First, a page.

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Curr Opin Microbiol. 2005 Dec;8(6):706-12. Epub 2005 Oct 26.

The direct genetic encoding of pyrrolysine.

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Department of Microbiology, OSU Biochemistry Program, Ohio State University, Columbus, OH 43210, USA.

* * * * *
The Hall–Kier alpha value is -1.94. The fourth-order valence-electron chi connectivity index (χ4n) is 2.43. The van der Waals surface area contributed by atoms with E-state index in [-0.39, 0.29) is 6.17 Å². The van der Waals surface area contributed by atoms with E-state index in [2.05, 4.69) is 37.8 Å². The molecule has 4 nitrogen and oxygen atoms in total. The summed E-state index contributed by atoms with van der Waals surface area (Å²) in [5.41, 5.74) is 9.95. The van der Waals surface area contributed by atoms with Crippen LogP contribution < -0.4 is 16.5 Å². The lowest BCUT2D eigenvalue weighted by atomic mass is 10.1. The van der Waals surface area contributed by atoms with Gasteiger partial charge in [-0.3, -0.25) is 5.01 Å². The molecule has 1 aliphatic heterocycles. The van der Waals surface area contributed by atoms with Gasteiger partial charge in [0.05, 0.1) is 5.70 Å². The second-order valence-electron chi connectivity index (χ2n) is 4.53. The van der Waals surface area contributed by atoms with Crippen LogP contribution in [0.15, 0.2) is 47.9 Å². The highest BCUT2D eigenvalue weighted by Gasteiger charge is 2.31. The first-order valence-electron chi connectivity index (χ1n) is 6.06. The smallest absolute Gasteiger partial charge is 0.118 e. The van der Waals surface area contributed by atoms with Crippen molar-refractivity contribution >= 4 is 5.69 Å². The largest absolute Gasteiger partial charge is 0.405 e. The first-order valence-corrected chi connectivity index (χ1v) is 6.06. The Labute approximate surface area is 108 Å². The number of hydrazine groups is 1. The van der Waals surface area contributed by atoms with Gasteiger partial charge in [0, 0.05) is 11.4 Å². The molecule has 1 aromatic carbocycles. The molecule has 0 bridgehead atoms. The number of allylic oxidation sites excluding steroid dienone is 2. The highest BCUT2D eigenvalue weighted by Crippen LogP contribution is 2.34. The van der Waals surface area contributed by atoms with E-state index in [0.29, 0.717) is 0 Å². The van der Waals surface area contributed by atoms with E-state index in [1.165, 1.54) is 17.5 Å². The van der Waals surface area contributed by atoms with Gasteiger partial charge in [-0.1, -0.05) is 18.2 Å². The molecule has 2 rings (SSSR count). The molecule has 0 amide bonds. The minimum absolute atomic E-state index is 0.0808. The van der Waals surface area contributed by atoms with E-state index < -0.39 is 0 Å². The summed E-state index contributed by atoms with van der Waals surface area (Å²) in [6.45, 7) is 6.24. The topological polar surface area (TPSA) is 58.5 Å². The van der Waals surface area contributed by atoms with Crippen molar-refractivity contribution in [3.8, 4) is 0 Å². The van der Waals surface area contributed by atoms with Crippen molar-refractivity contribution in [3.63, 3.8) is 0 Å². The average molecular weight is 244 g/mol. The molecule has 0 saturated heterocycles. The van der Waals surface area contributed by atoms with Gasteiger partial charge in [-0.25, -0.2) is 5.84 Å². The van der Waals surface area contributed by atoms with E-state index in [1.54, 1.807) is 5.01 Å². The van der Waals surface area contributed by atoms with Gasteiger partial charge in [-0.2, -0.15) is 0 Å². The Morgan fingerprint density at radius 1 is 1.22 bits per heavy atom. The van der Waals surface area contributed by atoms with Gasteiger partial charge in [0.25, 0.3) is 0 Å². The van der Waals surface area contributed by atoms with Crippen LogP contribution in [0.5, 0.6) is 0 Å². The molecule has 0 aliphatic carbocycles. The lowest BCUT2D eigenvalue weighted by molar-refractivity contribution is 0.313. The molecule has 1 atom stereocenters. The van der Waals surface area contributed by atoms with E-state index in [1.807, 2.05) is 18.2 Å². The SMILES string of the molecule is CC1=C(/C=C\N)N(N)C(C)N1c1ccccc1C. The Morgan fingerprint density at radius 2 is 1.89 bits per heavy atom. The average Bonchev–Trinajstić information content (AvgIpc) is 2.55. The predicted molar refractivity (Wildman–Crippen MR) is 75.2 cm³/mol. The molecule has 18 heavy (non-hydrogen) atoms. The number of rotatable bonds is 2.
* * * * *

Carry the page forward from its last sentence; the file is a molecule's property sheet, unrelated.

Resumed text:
Pyrrolysine is an amino acid encoded by the amber codon in genes required for methylamine utilization by members of the Methanosarcinaceae. Pyrrolysine and selenocysteine share the distinction of being the only two non-canonical amino acids that have entered natural genetic codes. Recent experiments have shown that encoding of pyrrolysine, unlike that of selenocysteine, also shares an important trait of the original set of twenty amino acids. UAG is translated as pyrrolysine with the participation of a dedicated aminoacyl-tRNA synthetase. Expression of the genes encoding the pyrrolysyl-tRNA synthetase and its cognate tRNA is sufficient to add pyrrolysine to the genetic code of a recombinant organism. Thus, the recruitment of pyrrolysine into the genetic code involved evolution of the first non-canonical aminoacyl-tRNA synthetase and cognate tRNA to be described from nature.

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